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Large-Scale and Transient Disturbances and Trends: From the Ground to the Ionosphere

  • Jan LaštovičkaEmail author
  • Tereza Šindelářová
Chapter

Abstract

Infrasonic waves excited at surface or in the troposphere propagate to longer distances via reflections from the middle and upper stratosphere or the lower thermosphere. These two atmospheric regions are affected by large-scale and transient disturbances, by long-term changes and trends. A brief review is given with particular emphasis on the stratosphere and lower thermosphere. The impact of such disturbances and long-term trends on the propagation of infrasonic waves is qualitatively estimated. Two dominant disturbances of solar origin, which substantially affect the atmosphere, and particularly the ionosphere, are solar flares and geomagnetic storms. Atmospheric waves, namely gravity waves, planetary waves, and tidal waves, affect both regions of infrasound reflections. The major midwinter stratospheric warming has pronounced effect on the height profile of temperature, thus they are capable to significantly affect propagation of infrasonic waves. There are also sporadic effects like earthquakes, which excite infrasound and gravity waves, but their overall impact on infrasound propagation is small. The impact of atmospheric waves is smaller than that of some sporadic effects like the major stratospheric warmings but atmospheric waves are continuously present in the atmosphere. Both the stratosphere and thermosphere experience also long-term changes and trends, in recent decades of predominantly anthropogenic origin (greenhouse effect, ozone depletion). These long-term changes are small but continuous, so they do not affect behavior of infrasonic waves on short-term scales but might have some effect on long-term scales like changes from decade to decade.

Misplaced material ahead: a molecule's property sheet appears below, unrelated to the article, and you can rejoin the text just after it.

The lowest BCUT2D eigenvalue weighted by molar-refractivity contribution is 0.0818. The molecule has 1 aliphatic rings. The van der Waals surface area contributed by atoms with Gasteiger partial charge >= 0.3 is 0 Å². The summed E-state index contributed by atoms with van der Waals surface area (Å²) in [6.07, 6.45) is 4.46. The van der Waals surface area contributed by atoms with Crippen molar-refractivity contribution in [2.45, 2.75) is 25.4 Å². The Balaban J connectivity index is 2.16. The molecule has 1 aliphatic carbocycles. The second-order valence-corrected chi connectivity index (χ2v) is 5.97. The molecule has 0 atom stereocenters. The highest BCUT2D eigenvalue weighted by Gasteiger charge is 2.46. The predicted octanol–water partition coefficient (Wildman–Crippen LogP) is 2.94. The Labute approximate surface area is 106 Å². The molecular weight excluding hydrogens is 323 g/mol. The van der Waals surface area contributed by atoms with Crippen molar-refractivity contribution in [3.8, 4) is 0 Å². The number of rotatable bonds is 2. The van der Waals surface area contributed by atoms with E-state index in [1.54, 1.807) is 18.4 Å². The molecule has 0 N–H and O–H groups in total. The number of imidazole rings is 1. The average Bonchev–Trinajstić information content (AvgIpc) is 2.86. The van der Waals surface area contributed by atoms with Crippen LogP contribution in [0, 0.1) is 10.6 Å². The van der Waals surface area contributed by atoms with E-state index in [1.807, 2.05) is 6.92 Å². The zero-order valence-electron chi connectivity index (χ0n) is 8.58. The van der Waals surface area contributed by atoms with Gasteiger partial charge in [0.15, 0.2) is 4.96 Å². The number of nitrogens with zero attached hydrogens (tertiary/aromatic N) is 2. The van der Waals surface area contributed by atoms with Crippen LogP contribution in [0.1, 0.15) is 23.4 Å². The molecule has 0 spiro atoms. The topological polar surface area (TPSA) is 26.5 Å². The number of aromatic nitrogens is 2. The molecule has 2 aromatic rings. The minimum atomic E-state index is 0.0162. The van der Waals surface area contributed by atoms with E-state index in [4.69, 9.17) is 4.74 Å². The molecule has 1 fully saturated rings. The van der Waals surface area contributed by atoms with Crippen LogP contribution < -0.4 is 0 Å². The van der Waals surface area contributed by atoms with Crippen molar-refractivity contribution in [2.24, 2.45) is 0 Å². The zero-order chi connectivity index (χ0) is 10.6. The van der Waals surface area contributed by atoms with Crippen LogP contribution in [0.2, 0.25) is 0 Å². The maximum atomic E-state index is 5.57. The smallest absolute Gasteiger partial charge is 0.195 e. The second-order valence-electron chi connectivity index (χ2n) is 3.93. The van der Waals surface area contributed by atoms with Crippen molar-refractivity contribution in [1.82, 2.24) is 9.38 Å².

Keywords

Infrasound Transient disturbances Trends Atmosphere Ionosphere 

Notes

Acknowledgements

Support by the Grant Agency of the Czech Republic via Grants 15-03909S and 13-09778P is acknowledged and the European Commission’s project ARISE2 (Grant Agreement 653980).

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© Springer Nature Switzerland AG 2019

Authors and Affiliations

  1. 1.Institute of Atmospheric Physics ASCR, Bocni IIPragueCzech Republic

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